Turkey Changes Its Name to Turkiye: A Rebranding Effort to Convey Culture, Civilization, and Values

Turkey is officially rebranding itself as "Türkiye" to better reflect the nation's culture, values, and civilization. This move has been spearheaded by President Erdogan, who claims that the new name will provide a more accurate representation of Turkey and its people.

Turkey Changes Its Name to Turkiye

The "Hello Türkiye" campaign launched by the Turkish government last month is a significant step towards the country's rebranding. However, some critics have speculated that the change is an attempt to distance the country from its association with the same-named bird, which is alleged to irritate Erdogan. In addition, the term "turkey" is often used in North America to describe something that is unsuccessful, which may have contributed to the name change.

Turkey offers an electronic travel authorization, commonly known as the Turkey e-Visa or Turkey Visa Online, to facilitate the travel of foreign nationals visiting the country for up to 30 days or 90 days. To streamline the process and ensure a hassle-free experience, the Turkish government advises international visitors to apply for this visa online at least three days prior to their scheduled arrival. The Turkey Visa application system is automated, user-friendly, and entirely web-based, enabling foreign citizens to complete the process within a matter of minutes, without the need for in-person appointments or lengthy paperwork.

United Nations Grants Approval for Turkey's Name Change to Türkiye? 

According to reports, Turkey is preparing to register its new official name, Türkiye, with the United Nations in the near future. However, there could be a potential obstacle in the form of the Turkish letter "ü," which is not part of the standard Latin alphabet.

The United Nations has granted Turkey's formal request to change its name from Ankara to Türkiye, and the change has been officially implemented. The request was made by Ankara and was approved by the UN earlier this week. The UN's approval of the name change sets in motion a similar process for adoption by other international agencies and organizations.

The process of changing the country's name began last year, and in December 2021, Turkish President Recep Tayyip Erdogan released a statement stating that the word "Turkiye" more accurately reflects the culture, civilization, and values of the Turkish nation.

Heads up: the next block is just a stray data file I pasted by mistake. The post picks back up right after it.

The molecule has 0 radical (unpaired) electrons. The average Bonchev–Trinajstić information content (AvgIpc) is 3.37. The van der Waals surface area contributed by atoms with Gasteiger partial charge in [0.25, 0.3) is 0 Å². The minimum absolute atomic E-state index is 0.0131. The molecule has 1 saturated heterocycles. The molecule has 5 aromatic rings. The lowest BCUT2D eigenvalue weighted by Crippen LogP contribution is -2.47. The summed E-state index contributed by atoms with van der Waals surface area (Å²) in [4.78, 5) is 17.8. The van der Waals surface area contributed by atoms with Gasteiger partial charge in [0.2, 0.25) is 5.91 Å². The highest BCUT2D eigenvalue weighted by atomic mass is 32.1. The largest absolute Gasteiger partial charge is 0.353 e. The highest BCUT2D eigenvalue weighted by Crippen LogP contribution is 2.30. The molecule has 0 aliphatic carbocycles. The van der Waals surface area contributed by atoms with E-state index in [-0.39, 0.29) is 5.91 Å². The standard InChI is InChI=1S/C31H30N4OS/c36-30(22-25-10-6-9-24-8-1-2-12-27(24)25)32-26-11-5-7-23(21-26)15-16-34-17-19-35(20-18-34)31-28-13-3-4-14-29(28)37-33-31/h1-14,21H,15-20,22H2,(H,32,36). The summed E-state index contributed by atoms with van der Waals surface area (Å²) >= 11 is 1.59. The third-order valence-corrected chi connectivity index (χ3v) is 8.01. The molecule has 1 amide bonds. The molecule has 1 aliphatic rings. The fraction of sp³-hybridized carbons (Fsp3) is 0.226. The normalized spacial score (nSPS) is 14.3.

While "Türkiye" is the local name, the globally recognized name for the country has become "Turkey."

What is the reason behind Turkey's insistence on being called "Türkiye"?

In a study conducted by Turkey's state broadcaster TRT last year, it was revealed that the name "Turkey" was adopted following the country's independence in 1923. Over the years, Europeans have used a variety of names to refer to the Ottoman state and later Turkiye. The Latin "Turquia" and the more common "Turkey" are the ones that have endured the longest, according to the survey.

However, the Turkish government had additional reasons for advocating the use of "Türkiye" over "Turkey." It was reportedly unhappy with the search results that Google yielded for the term "Turkey," which included the large bird commonly consumed during Thanksgiving and Christmas in some regions of North America.

Moreover, the government objected to the Cambridge Dictionary's definitions of "turkey" as "anything that fails miserably" or "a dumb or foolish person." This uncomplimentary connotation dates back to the time when European colonizers encountered wild turkeys in North America, which they mistook for the guinea fowl, native to eastern Africa and imported to Europe via the Ottoman Empire.

Eventually, turkeys became a staple of colonizers' tables and celebrations, and the association has persisted to this day.

What approach is Turkey taking to manage the change?

As per the BBC, the government has initiated an extensive rebranding campaign that involves labelling all exported goods with the phrase "Made in Turkey." Additionally, a tourism campaign with the catchphrase "Hello Türkiye" was launched in January this year.

However, the BBC notes that despite the initiative's support from government loyalists, it has failed to gain much traction outside of that circle, given the country's economic challenges. Furthermore, it may also be a diversionary tactic as the country prepares for next year's elections.

Have any other countries undergone a name change?

Several other countries have altered their names for various reasons. The Netherlands was renamed Holland, while Macedonia was renamed North Macedonia owing to political issues with Greece. Iran was renamed Persia in 1935, and Siam was renamed Thailand. Rhodesia was renamed Zimbabwe to shed its colonial past. These changes reflect the evolving political and cultural landscape of the countries and their people.

In conclusion, Turkey's decision to rebrand itself as Türkiye reflects the country's desire to present a more accurate representation of its culture, values, and civilization. While the change has been met with some criticism, it is a significant step towards Turkey's global identity and may have far-reaching implications in the future.



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